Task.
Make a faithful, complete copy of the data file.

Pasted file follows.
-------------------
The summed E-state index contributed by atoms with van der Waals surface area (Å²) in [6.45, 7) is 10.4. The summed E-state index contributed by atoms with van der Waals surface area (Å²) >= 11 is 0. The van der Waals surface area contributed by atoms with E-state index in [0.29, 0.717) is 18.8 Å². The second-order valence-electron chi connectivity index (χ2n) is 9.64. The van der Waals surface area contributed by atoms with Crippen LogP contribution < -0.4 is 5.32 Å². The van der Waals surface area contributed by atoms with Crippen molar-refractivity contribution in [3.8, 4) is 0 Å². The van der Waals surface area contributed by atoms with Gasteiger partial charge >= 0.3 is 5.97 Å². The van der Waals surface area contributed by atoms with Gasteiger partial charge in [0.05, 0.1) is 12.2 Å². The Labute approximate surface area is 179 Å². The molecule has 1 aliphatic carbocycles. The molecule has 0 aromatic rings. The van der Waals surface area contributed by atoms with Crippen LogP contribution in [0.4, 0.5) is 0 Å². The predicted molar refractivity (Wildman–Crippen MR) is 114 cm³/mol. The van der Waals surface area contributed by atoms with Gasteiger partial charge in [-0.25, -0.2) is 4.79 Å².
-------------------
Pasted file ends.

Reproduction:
The summed E-state index contributed by atoms with van der Waals surface area (Å²) in [6.45, 7) is 10.4. The summed E-state index contributed by atoms with van der Waals surface area (Å²) >= 11 is 0. The van der Waals surface area contributed by atoms with E-state index in [0.29, 0.717) is 18.8 Å². The second-order valence-electron chi connectivity index (χ2n) is 9.64. The van der Waals surface area contributed by atoms with Crippen LogP contribution < -0.4 is 5.32 Å². The van der Waals surface area contributed by atoms with Crippen molar-refractivity contribution in [3.8, 4) is 0 Å². The van der Waals surface area contributed by atoms with Gasteiger partial charge >= 0.3 is 5.97 Å². The van der Waals surface area contributed by atoms with Gasteiger partial charge in [0.05, 0.1) is 12.2 Å². The Labute approximate surface area is 179 Å². The molecule has 1 aliphatic carbocycles. The molecule has 0 aromatic rings. The van der Waals surface area contributed by atoms with Crippen LogP contribution in [0.4, 0.5) is 0 Å². The predicted molar refractivity (Wildman–Crippen MR) is 114 cm³/mol. The van der Waals surface area contributed by atoms with Gasteiger partial charge in [-0.25, -0.2) is 4.79 Å².